Ermengarde arrived at the royal castle at the end of the morning. It was more of a vast manor than a castle, but the king was very fussy about the designations of official buildings. The guards didn't flinch when she walked past them and Lorin, the chamberlain, stayed well away from the woman he was escorting. Accustomed to her unbearable walking speed, he outran her in the outer court and led her to the lodge of the Queen; a domain exclusively reserved to the sovereign. The witch was really the only one to have the privilege to enter. Lorin opened the door and stood aside to let her in and then he closed. The old woman, familiar with the place, crossed the small lobby, sparingly decorated, to get into a room to merge weapons, armor, shields and other typical utensils usually used by seasoned warriors. Queen Elya, a young athletic woman with short black hair and the eyes of a clear green, interrupted her work. She was cleaning a beautiful rapier pommel decorated with a dragon spewing flames. Her visitor didn't bother to bow and sank into a comfortable chair.
“Hi, yer lordship”, she dropped, adjusting the cushion wedged behind her back.
The sovereign showed little offence at this blatant disrespect of the protocol. Repeated bows banged on her nerves, and in the matter, the old woman was refreshingly simple. Elya preferred it, probably because she came from a modest family. She readjusted her very simple housecoat, before greeting the one that had always held the role of counsellor.
“Hello, mistress Courtbouillon. Thank you for coming.”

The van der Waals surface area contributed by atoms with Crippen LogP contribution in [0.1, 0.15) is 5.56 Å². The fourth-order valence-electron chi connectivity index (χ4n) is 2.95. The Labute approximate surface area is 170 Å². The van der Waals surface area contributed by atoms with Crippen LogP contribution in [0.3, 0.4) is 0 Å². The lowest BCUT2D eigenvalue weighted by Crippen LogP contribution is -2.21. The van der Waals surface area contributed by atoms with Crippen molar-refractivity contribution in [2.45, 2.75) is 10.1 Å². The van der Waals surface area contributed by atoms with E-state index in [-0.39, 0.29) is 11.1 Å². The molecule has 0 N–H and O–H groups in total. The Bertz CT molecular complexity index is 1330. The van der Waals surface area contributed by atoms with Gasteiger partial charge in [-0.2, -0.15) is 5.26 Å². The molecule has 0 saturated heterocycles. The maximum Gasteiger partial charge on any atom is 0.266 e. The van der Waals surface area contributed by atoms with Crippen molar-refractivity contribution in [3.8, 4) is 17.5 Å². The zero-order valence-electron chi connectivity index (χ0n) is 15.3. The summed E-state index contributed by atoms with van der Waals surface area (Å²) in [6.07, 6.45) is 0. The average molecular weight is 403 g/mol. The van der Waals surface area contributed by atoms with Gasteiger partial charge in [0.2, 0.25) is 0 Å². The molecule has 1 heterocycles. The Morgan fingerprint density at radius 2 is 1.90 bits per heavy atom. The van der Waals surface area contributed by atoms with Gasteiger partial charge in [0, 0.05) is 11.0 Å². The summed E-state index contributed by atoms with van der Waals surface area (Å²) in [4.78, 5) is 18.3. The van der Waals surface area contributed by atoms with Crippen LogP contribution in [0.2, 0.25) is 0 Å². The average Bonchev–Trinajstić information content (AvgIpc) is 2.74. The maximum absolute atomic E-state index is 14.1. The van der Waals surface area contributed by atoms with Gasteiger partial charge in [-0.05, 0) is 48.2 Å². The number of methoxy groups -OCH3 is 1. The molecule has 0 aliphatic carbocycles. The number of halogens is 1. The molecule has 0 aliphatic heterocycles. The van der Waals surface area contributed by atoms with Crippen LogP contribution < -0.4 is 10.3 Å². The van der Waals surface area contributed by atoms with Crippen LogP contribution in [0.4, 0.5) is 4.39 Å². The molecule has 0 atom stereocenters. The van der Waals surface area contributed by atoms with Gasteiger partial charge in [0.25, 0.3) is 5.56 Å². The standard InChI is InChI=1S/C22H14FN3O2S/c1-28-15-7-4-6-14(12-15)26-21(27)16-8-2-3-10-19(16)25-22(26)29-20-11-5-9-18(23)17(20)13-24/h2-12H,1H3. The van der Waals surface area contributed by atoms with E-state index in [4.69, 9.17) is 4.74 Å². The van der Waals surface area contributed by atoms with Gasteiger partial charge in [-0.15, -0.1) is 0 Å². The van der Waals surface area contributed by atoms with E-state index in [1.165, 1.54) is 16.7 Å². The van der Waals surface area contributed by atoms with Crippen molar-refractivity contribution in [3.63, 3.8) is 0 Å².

“You pulled a face”, noted Ermengarde.
“You definitely know me too well.” Elya hesitated a moment before declaring. “Jalya seems to be back.”
The witch frowned, as if this revelation required an intense reflection from her to grasp its meaning. She remained silent for a minute before reacting.
“Huh!” She spat, rubbing the inside of the ear with the tip of a finger. “I knew he was stupid, but not to that point ...”
The Queen was hardly surprised by her reaction. Although Jalya was a dangerous enemy, no one would frighten the woman whose full set of titles in witchcraft would give migraines to most talented Chamberlains. No, the problem he posed had nothing to do with that.
“He is in my country, so! What a cheek!” added the old woman, outraged.
“I think he wants a particular object.”
“I'm sure of it! You've left items everywhere in the kingdom!”
“I had no choice ...”
“Oh, I know! I don't criticize, not my style.” Queen Ermengarde observed a moment. In her eyes still shone the flames of the fierce warrior she once was. “You've gone through a lot of work, I can't deny it. And this moron will not step on my toes.”
“I would have gladly accompanied you, but the king is suffering. I have to run the kingdom until his recovery.”
“No reason to bore you with a trifle. I will kick his behind in no time.” She stood up and rearranged her dress, with a nasty look. “No way he is putting the mess in my kingdom!”
On this statement, Ermengarde left the room to her usual fast pace and the queen listened to the sound of her boots dwindle little by little. There was no need to give her safety advice. Despite her temperament of a white hot volcano, the witch never made the mistake of underestimating a threat. Recklessness was, from her point of view, a defect as despicable as stupidity.